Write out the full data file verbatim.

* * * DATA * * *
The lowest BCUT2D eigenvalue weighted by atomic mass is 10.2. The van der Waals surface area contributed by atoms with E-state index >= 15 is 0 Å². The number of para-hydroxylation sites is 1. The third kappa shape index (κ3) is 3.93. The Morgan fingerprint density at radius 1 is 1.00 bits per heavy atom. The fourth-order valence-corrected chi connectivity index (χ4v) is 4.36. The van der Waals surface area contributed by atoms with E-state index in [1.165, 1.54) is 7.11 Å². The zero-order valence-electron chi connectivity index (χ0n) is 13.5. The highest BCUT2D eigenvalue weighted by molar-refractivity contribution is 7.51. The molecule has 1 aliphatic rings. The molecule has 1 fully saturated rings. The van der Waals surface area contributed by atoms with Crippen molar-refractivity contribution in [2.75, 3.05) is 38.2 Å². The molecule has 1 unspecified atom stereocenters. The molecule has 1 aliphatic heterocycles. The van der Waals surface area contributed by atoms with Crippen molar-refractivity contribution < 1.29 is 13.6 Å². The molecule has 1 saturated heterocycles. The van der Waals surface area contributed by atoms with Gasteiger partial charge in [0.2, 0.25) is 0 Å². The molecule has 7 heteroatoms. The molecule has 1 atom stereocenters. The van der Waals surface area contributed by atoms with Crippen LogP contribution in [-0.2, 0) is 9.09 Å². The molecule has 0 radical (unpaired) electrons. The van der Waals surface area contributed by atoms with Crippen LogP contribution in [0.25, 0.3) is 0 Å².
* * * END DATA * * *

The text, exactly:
The lowest BCUT2D eigenvalue weighted by atomic mass is 10.2. The van der Waals surface area contributed by atoms with E-state index >= 15 is 0 Å². The number of para-hydroxylation sites is 1. The third kappa shape index (κ3) is 3.93. The Morgan fingerprint density at radius 1 is 1.00 bits per heavy atom. The fourth-order valence-corrected chi connectivity index (χ4v) is 4.36. The van der Waals surface area contributed by atoms with E-state index in [1.165, 1.54) is 7.11 Å². The zero-order valence-electron chi connectivity index (χ0n) is 13.5. The highest BCUT2D eigenvalue weighted by molar-refractivity contribution is 7.51. The molecule has 1 aliphatic rings. The molecule has 1 fully saturated rings. The van der Waals surface area contributed by atoms with Crippen molar-refractivity contribution in [2.75, 3.05) is 38.2 Å². The molecule has 1 unspecified atom stereocenters. The molecule has 1 aliphatic heterocycles. The van der Waals surface area contributed by atoms with Crippen molar-refractivity contribution < 1.29 is 13.6 Å². The molecule has 1 saturated heterocycles. The van der Waals surface area contributed by atoms with Gasteiger partial charge in [0.2, 0.25) is 0 Å². The molecule has 7 heteroatoms. The molecule has 1 atom stereocenters. The van der Waals surface area contributed by atoms with Crippen LogP contribution in [-0.2, 0) is 9.09 Å². The molecule has 0 radical (unpaired) electrons. The van der Waals surface area contributed by atoms with Crippen LogP contribution in [0.25, 0.3) is 0 Å².